A woman who was seriously injured by a pet cow at Azavedo Feed in Half Moon Bay three years ago was awarded more than $2.4 million last month by a San Mateo County jury.
Elvina Pereira, a longtime customer at Azevedo Feed, visited the store on April 23, 2016, to buy hay for her horses, said her attorney, Boris E. Efron. After an employee offered to show her the store’s pet cow that had recently given birth to two calves, Pereira followed her to a pen across from Azavedo Feed, according to Efron.
When they walked into the pen, Holly, the black Angus cow, rubbed her head against Pereira’s leg. But when the employee started walking toward the two calves, the mother cow abruptly lowed her head and charged Pereira. Efron said that when Holly struck Pereira in the chest, the cow pinned her against a post as it continued to attack.
“One of the most poignant parts of the testimony came when she described how she could hear all of her ribs breaking, one after the other,” said attorney Walter H. “Skip” Walker, who worked alongside Efron. “That’s the kind of thing that makes chills go up your spine.”
Pereira was rushed to Stanford Medical Center, where she spent two days in intensive care after being diagnosed with eight broken ribs, two of which were displaced. The following February, she sued the Azavedo Corporation, owned by the Wilbur and Cecelia Azavedo Family Trust.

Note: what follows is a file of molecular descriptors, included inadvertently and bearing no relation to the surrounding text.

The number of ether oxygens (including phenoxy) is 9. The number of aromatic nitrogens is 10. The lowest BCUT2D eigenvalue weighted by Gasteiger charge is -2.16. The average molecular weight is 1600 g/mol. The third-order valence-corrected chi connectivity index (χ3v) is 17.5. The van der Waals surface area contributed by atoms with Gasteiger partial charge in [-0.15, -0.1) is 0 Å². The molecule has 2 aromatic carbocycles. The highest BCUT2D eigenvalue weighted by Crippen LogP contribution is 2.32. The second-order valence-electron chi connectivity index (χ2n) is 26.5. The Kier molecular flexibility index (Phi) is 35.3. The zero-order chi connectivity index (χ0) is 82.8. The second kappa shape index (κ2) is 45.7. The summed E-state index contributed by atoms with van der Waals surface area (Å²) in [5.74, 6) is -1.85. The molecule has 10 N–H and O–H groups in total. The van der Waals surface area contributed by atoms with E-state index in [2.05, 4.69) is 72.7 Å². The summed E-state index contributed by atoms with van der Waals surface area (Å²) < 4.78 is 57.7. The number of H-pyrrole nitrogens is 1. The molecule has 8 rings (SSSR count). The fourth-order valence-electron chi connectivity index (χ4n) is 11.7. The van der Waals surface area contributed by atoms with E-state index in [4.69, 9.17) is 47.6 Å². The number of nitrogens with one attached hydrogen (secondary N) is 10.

Walker said that while Pereira’s broken ribs have since mended, she still suffers from severe neck and back pain. When Pereira’s ribs were dislocated, Walker explained, her intercostal nerves were damaged, causing chronic pain.
The lengthy trial concluded on March 7. After deliberating for two days, the jury awarded Pereira $114,600 for past medical bills, more than $1.3 million for future medical expenses, $250,000 for past pain and suffering and $750,000 for future pain and suffering. The final amount totaled $2,452,825.
Efron said that the verdict is the highest in San Mateo County history for an injury caused by a domestic animal.
Azavedo Feed declined to comment on the case. Walker said that, during the trial, the defense argued that the fault lay completely with Pereira.
“They said that she went into the corral on her own,” he said. “This was not a bulletproof argument, because the young woman who was working at the ranch (said) that she had looked out the window and saw Elvina going into the corral on her own.
“So, she left the office and followed her into the corral,” he continued. “But, she admits that she never said anything to Elvina. She never said, ‘Don’t go into the corral. You shouldn’t be there. Nobody’s allowed into the corral.’ And all of these were the supposed rules of the ranch.”
In addition to compensating Pereira’s damages, Efron said the verdict also reinforces the responsibility of ranchers, farmers and feed store operators to keep the public safe.
“Customers at feed stores and ranches should not be exposed to large animals who, no matter how gentle they seem to be, can become unpredictably aggressive, violent and dangerous,” he said in a prepared statement. “Feed store owners must take responsibility for the harm their animals cause.”